2012 Recruiting Class 

  • 24 Commitments
  • 7 Players still on team

The hits just keep on coming on the depth chart for Arkansas. Again, only 7 players remain for the Hogs from a recruiting class. This is another class that was full of promise, some of which was delivered on the field. Johnathan Williams, Keon Hatcher, Darius Philon, Alan Turner, Jamichael Winston, Jeremy Sprinkle, Deatrich Wise, Taiwan Johnson, Jared Collins, and Eric Hawkins were in this class. Obviously, Williams, Hatcher, Philon, Johnson, and Turner worked out pretty well. We’ve seen some strong abilites from Sprinkle, Winston, Wise, and Collins as well. But as a whole, this class is full of unfulfilled potential that has left the Razorbacks reeling in the depth department.

In fact, for the 2012 class, if you look at the top 10 commits (based off of star rankings) only 4 of them ever even significantly contributed to the Razorbacks. Guys like D’Arthur Cowan, Otha Peters, Brandon Lewis, Will Hines, and Ray Buchanan, Jr. did not pan out. This class was on the small side to begin with, and losing such a large chunk of it has left the Razorbacks without the depth in pretty much every position that a team needs to compete at a high level.

Enter Bret Bielema. He comes into a program that is floundering in the wake of Motorcyclegate. Honestly, his hiring came out of nowhere to me, and I wasn’t sold that he was the perfect fit for Arkansas at the time. I’m not trying to take away what he accomplished at Wisconsin, but he took over a program that was fairly clean and successful from Barry Alvarez, and hot damn did he run with it. This could not be a more polar opposite situation in 2012 for Bret. The Hogs were built to throw the ball, and Bret was a running coach. Bielema was on his way to his 3rd straight Rose Bowl, and Arkansas was literally a dumpster full of tires that had been set ablaze. I don’t know why Bielema left Madison, honestly. The best answer that I can come up with is a combination of Alzarez being overbearing, wanting to prove that he’s a great coach in the SEC, and of course that sweet, sweet SEC money.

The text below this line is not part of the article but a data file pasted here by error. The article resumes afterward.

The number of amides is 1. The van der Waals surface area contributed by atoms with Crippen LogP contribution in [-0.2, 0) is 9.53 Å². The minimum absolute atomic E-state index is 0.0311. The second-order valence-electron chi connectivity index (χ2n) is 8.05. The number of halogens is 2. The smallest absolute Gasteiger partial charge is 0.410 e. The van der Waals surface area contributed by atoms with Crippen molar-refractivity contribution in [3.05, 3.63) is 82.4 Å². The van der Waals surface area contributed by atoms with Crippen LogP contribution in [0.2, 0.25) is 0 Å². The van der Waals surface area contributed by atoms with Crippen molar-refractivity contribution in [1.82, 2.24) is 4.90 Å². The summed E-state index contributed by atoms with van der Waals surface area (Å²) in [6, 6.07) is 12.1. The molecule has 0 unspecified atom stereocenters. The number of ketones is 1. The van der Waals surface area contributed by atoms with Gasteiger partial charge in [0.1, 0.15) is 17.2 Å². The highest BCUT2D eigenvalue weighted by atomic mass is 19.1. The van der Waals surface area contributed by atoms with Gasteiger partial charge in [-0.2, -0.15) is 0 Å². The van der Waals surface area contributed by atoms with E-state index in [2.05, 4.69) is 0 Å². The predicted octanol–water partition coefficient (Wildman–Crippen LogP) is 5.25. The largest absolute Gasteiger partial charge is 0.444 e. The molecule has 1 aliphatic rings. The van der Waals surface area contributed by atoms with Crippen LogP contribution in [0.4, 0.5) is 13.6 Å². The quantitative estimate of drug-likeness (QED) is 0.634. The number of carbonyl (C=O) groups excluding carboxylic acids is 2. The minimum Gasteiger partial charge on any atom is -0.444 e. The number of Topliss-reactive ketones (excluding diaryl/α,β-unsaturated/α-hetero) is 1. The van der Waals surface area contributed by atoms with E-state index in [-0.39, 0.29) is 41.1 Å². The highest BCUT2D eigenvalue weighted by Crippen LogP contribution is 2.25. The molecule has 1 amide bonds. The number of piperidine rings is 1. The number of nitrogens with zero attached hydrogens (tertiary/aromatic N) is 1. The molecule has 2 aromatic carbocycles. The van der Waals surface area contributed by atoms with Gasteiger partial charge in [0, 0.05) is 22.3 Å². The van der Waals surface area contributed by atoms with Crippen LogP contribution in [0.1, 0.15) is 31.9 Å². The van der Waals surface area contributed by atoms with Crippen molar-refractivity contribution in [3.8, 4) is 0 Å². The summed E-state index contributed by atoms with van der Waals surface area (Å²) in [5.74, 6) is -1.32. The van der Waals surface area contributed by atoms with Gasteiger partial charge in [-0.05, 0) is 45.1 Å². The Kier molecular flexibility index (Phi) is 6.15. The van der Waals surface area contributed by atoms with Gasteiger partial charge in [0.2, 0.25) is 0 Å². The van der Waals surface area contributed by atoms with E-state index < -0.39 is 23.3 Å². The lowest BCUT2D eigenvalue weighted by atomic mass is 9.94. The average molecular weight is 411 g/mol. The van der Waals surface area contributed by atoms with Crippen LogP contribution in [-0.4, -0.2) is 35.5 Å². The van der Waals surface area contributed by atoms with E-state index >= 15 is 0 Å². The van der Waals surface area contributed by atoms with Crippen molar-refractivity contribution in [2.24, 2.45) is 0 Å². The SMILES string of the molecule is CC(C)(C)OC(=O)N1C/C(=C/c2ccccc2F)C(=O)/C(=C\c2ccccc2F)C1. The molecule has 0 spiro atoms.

Oct 18, 2014; Louisville, KY, USA; Louisville Cardinals head coach Bobby Petrino reacts on the sideline during the second half of play against the North Carolina State Wolfpack at Papa John

I 100% believe that Bret Bielema did not fully comprehend what kind of situation he was walking into in Fayetteville. There was a brilliant article that came out just before the season started for SI’s Campus Rush by Pete Thamel. In it, Thamel quotes former Arkansas defensive coordinator Chris Ash, who states on the record that the culture at Arkansas was “ridiculous”. He says “It was a culture of worrying about being eligible.” That is just par for the course for a Bobby Petrino team. A Petrino team is governed by a culture of fear of screwing up, not a desire to do well.

Players under Bobby Petrino lived their football lives in fear. The head coach was not someone you would go to with a question or a problem, that was delegated to the position coaches. (As we’ve seen, Paul Petrino isn’t a lovely, cuddly kitty cat, either.) The mass dismissal and transfer situation at Arkansas post-Petrino has been documented before at Louisville. When Steve Kragthorpe took over at Louisville, he was left a team that had just won 12 games and an Orange Bowl. They went 6-6 in his first year despite starting in the top 10 and didn’t go to a bowl game. (Sound familiar?)

The problem with ruling by fear is that once the fear monger is gone, kids will take advantage of it. 21 players were dismissed or transferred from the Cardinals after Petrino left. It was bad enough in Lousiville after only 48 hours without a head coach. Imagine what it was like at Arkansas after 8 months.

Finally, the new head Hog was announced, and a new era began.

Next: The Bret Bielema Era Begins